1. Th e epigraphs to this chapter are from “Th ere Is No Color Line at Th is Coast Can-
teen,” Chicago Defender, January 30, 1943, 19; Ahmed, On Being Included, 49; the fi lm
Hollywood Canteen (1944).
2. See, for example, Stowe, Swing Changes, 162; Starr, Embattled Dreams, 159– 182;
Bogle, Bright Boulevards, 232– 234; Tyler, Harlem to Hollywood, 144, 151– 152.
3. Th is juxtaposition shows up in many places, but one example was the sequence of
photographs and museum cards that I saw in the hallway leading up to the Ameri-
can Sector restaurant in the National World War II Museum, New Orleans, on January
4. See, for example, Cappelletto, Memory and World War II, 9.
5. Maude Cheatham, “Hollywood Canteen Celebrates,” Screenland, November 1943,
n.p., Bette Davis Collection, box 382, scrapbook 45, Howard Gotlieb Archival Re-
search Center, Boston University.
6. Brokaw, Greatest Generation, 11.
7. “Hollywood Canteen All- Star Opening,” nbc radio broadcast, October 3, 1942, re-
issued in Th e Bette Davis Collection, cd, Radio Revisited, n.d., available from the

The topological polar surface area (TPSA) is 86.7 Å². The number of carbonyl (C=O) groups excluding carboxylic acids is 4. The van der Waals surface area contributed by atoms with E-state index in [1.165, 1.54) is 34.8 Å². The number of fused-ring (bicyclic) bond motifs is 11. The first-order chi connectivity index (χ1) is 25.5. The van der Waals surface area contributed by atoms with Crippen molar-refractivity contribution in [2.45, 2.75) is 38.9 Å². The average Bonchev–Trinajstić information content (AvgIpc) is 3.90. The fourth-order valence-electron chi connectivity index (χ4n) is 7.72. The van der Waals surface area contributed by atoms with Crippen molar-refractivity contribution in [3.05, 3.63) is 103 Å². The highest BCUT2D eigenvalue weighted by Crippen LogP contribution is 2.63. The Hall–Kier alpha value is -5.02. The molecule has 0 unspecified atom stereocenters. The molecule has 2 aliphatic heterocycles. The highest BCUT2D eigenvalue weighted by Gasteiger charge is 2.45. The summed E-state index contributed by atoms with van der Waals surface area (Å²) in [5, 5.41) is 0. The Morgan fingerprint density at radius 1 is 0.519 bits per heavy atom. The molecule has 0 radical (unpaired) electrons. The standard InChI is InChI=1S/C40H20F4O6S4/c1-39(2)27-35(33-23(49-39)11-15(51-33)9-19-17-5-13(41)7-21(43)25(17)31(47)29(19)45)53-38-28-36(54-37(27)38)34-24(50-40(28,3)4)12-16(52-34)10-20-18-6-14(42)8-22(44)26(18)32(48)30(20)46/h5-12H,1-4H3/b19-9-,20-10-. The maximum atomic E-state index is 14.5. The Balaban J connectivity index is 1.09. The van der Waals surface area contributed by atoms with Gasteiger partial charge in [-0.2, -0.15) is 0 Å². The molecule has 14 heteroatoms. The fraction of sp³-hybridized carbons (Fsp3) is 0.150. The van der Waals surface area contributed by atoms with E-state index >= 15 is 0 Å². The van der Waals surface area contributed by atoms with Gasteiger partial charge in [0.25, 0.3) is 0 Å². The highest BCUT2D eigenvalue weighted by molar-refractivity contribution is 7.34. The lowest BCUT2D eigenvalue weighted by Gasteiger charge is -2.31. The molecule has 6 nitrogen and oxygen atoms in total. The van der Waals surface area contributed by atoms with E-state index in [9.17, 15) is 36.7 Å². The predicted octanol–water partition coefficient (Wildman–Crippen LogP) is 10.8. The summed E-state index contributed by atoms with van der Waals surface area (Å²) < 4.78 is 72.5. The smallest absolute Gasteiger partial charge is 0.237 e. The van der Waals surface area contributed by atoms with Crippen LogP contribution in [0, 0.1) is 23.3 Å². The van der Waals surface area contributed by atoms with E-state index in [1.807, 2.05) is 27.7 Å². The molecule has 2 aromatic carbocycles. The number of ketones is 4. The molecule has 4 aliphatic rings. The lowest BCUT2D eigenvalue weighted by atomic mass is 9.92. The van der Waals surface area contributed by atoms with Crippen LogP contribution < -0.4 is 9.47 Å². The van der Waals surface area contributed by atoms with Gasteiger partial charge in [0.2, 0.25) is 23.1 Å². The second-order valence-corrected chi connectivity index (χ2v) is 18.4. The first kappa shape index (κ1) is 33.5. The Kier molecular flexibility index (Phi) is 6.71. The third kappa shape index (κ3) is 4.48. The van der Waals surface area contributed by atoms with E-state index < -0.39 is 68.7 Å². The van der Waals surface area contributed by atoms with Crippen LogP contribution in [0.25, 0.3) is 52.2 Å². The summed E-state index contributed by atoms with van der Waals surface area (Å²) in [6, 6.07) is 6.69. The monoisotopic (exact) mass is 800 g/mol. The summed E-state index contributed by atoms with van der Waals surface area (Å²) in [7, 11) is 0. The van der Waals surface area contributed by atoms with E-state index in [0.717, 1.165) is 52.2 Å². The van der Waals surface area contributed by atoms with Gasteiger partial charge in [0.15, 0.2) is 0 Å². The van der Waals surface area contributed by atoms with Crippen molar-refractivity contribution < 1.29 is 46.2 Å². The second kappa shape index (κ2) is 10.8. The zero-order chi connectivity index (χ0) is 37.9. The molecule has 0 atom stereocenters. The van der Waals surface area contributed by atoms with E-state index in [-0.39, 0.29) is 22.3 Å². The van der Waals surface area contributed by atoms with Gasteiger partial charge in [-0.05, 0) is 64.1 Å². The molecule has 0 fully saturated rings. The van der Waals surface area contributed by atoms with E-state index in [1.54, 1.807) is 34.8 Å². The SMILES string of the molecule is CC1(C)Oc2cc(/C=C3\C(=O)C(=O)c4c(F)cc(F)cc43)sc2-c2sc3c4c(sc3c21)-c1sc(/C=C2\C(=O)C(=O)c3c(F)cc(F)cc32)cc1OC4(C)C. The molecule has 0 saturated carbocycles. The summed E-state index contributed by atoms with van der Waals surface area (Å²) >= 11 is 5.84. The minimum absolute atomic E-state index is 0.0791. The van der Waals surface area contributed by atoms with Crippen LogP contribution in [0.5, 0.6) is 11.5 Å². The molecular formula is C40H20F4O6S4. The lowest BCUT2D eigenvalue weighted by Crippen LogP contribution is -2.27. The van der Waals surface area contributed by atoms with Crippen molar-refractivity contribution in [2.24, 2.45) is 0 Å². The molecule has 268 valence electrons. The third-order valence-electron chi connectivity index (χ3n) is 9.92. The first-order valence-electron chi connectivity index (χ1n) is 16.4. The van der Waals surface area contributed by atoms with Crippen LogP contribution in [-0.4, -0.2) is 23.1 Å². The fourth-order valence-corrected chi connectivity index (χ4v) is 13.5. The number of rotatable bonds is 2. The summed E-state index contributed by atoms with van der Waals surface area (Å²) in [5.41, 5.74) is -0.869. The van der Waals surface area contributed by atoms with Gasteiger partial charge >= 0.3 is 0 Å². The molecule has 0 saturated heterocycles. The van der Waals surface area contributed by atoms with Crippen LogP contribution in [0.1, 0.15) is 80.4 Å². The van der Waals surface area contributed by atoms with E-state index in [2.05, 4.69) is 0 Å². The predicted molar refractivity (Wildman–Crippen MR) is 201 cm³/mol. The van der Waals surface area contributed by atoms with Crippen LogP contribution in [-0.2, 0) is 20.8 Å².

website, RadioRevisited .com/index.htm, accessed February 16, 2014.
8. Brooklyn’s speech resounds with the “pragmatic tolerance” model that Jane Mum-
mery criticizes in Richard Rorty’s formulation of demo cratic pro cess as an ongoing
conversation that “leads to increased understanding and inclusiveness.” For Mum-
mery, the fl aw is Rorty’s failure to defi ne the already included “we” or the eventually
included “they.” Mummery, “Rethinking the Demo cratic Project: Rorty, Mouff e,
Derrida, and Democracy to Come.” Borderlands 4, no. 1 (2005), available at www
.borderlands .net .au /v014n01_2005/mummery_rethinking.htm, accessed Decem-
ber 2, 2006. For analysis of continuing prevalence of this model, see Ahmed, Being
Included (from which the epigraph in this chapter from Ahmed has been taken), 9.